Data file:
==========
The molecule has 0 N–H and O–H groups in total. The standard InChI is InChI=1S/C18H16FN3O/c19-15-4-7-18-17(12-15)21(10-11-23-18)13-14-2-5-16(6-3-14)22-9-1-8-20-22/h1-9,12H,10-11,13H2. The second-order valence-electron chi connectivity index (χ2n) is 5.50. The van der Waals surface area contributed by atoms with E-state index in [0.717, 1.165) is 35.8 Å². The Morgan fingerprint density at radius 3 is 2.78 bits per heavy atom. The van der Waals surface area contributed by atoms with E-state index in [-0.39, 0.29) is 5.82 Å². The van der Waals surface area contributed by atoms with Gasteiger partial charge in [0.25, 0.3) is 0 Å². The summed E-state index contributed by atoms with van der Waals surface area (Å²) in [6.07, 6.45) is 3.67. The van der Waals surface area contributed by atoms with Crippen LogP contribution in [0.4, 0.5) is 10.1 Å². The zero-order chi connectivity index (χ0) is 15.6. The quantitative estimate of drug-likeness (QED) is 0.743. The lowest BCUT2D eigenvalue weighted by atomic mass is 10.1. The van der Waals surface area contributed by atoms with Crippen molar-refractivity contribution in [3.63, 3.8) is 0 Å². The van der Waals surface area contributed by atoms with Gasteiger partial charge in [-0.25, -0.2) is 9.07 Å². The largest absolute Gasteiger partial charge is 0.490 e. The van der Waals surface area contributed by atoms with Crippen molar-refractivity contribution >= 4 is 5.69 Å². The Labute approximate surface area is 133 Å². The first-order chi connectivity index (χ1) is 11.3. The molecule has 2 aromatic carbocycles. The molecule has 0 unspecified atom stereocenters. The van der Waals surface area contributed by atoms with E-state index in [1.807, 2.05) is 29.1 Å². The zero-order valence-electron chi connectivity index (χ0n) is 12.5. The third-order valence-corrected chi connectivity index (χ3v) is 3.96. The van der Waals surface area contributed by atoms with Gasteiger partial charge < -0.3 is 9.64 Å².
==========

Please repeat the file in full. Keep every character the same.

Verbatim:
The molecule has 0 N–H and O–H groups in total. The standard InChI is InChI=1S/C18H16FN3O/c19-15-4-7-18-17(12-15)21(10-11-23-18)13-14-2-5-16(6-3-14)22-9-1-8-20-22/h1-9,12H,10-11,13H2. The second-order valence-electron chi connectivity index (χ2n) is 5.50. The van der Waals surface area contributed by atoms with E-state index in [0.717, 1.165) is 35.8 Å². The Morgan fingerprint density at radius 3 is 2.78 bits per heavy atom. The van der Waals surface area contributed by atoms with E-state index in [-0.39, 0.29) is 5.82 Å². The van der Waals surface area contributed by atoms with Gasteiger partial charge in [0.25, 0.3) is 0 Å². The summed E-state index contributed by atoms with van der Waals surface area (Å²) in [6.07, 6.45) is 3.67. The van der Waals surface area contributed by atoms with Crippen LogP contribution in [0.4, 0.5) is 10.1 Å². The zero-order chi connectivity index (χ0) is 15.6. The quantitative estimate of drug-likeness (QED) is 0.743. The lowest BCUT2D eigenvalue weighted by atomic mass is 10.1. The van der Waals surface area contributed by atoms with Crippen molar-refractivity contribution in [3.63, 3.8) is 0 Å². The van der Waals surface area contributed by atoms with Gasteiger partial charge in [-0.25, -0.2) is 9.07 Å². The largest absolute Gasteiger partial charge is 0.490 e. The van der Waals surface area contributed by atoms with Crippen molar-refractivity contribution >= 4 is 5.69 Å². The Labute approximate surface area is 133 Å². The first-order chi connectivity index (χ1) is 11.3. The molecule has 2 aromatic carbocycles. The molecule has 0 unspecified atom stereocenters. The van der Waals surface area contributed by atoms with E-state index in [1.807, 2.05) is 29.1 Å². The zero-order valence-electron chi connectivity index (χ0n) is 12.5. The third-order valence-corrected chi connectivity index (χ3v) is 3.96. The van der Waals surface area contributed by atoms with Gasteiger partial charge < -0.3 is 9.64 Å².